In addition to the main analysis described above, we also estimated whether assault incidence on the 3 days before and the 3 days after each candidate’s rallies differed compared with the expected incidence (based on eight control days from corresponding days of the week). For example, we compared day -1 to days -29, -22, -15, -8, +6, +13, +20, and +27. We then repeated this procedure across weeks by combining days -3 to +3 (week 0), days -10 to -4 (week -1), days +4 to +10 (week +1) and so on.
In addition to the main analyses, we conducted multiple sensitivity analyses to limit the possibility that results were affected by city population size, data sources, and the selection of control days. Specifically, sensitivity analyses used city population size as an offset variable; excluded cities with populations over 1 million (i.e., Chicago, New York, Dallas, San Antonio, Philadelphia); excluded cities where available data were for police dispatches or calls for service rather than police incident reports; used alternate numbers of control days (e.g., ±2 weeks; ±8 weeks); and included categorical variables indicating days were before the primary election, between the primary and general election, or after the general election (Table).
On the days of candidate Trump’s rallies, there were 1.1 times more assaults (IRR = 1.12, 95% CI: 1.03–1.22) compared with control days (eTable 1; http://links.lww.com/EDE/B332). This equates to cities experiencing 2.3 more assaults (95% CI: 0.6–4.3) on rally days compared with the mean of 19.4 assaults per day on control days. There was no detectable difference on the days of candidate Clinton’s rallies (IRR = 1.00, 95% CI: 0.94–1.06) relative to control days. The Figure shows these results graphically for day 0 for both candidates, as well as for 3 days before the rallies, 3 days after the rallies, and aggregated across the week. Assault incidence only differed from controls on the days of candidate Trump’s rallies.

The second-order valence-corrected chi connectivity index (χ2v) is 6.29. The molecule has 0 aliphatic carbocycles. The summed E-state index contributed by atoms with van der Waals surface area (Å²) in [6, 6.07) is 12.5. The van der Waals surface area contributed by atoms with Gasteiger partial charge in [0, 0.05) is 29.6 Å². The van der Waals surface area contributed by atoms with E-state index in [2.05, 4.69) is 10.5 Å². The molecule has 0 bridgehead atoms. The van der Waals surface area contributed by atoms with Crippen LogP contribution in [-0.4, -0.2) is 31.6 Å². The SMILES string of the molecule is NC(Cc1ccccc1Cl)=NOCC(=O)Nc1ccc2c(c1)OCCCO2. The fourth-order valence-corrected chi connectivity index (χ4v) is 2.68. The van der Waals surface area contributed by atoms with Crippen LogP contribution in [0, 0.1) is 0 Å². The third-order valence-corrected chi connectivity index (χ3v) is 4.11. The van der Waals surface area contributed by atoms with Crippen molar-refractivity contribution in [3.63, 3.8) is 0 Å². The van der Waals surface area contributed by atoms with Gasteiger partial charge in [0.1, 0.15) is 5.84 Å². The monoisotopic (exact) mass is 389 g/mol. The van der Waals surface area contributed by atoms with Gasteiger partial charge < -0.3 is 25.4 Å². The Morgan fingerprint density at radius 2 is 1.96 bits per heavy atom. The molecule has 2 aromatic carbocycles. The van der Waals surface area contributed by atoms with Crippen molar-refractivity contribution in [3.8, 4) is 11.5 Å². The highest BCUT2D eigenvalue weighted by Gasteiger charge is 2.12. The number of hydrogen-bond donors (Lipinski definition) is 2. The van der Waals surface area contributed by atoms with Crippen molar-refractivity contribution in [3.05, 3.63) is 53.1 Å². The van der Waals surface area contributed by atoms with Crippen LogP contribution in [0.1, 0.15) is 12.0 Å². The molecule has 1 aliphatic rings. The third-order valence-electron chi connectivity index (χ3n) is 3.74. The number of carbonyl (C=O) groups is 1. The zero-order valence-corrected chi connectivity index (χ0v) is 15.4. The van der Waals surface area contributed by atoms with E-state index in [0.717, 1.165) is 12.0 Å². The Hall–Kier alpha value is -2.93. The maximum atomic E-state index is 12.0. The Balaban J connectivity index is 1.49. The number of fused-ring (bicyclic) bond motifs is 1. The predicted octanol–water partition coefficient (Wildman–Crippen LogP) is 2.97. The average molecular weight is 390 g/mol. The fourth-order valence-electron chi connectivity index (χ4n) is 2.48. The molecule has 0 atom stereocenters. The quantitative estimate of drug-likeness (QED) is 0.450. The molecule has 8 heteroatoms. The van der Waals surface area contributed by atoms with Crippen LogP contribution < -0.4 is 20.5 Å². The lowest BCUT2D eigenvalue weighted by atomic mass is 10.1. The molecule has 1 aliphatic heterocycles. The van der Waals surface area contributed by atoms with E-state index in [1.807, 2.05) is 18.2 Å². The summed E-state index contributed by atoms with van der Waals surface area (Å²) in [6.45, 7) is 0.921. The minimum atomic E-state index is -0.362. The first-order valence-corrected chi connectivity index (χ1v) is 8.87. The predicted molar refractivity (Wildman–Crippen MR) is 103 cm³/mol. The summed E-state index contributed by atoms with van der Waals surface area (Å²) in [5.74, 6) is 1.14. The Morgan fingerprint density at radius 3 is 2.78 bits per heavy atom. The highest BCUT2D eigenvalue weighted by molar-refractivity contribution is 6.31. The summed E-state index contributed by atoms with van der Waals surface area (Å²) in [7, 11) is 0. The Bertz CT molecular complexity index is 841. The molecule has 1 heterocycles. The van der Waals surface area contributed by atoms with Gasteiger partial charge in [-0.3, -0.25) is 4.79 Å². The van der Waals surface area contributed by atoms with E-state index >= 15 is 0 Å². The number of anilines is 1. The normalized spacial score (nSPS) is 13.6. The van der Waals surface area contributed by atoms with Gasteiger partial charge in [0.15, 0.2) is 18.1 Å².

Results of the sensitivity analyses were similar to the main results. In all sensitivity analyses, the days of candidate Trump’s rallies were associated with increased assault incidence. The days of candidate Clinton’s rallies were not associated with any change to assault incidence. The sole substantive difference between the 16 main analyses and the 96 sensitivity analyses was that, when limited to cities with populations less than 1 million, day -2 for candidate Clinton had an elevated effect estimate for assaults.
This study, using publicly available data from US cities with populations greater than 200,000, estimates that cities experienced 2.3 additional assaults on days when hosting campaign rallies for Presidential candidate Donald Trump in the lead-up to the 2016 election. There was no overall change in assaults on the days when cities hosted rallies for candidate Hillary Clinton.
Two causal mechanisms may explain our results. First, all additional assaults occurred in and around the venues of candidate Trump’s rallies. This explanation is consistent with news media reports that violence occurred at these specific locations.2–6 Second, additional assaults occurred across the extent of the rally cities. Studies informed by theories of social contagion13 , 14 find evidence that emotional states can be transmitted through news reports and digital social media.15–17 Rallies were widely broadcast and discussed through these media, including instances when candidate Trump is reported to have normalized, if not promoted, acts of violence. For example, statements toward rally attendees protesting his candidacy include: “I’ll beat the crap out of you,” “I’d like to punch him in the face,” and “Maybe he should have been roughed up.”18 It is possible that the violent language employed by candidate Trump affected the mood and behavior of other rally attendees, as well as those exposed to the rally through news reports and digital social media, contributing to increased violence across the city.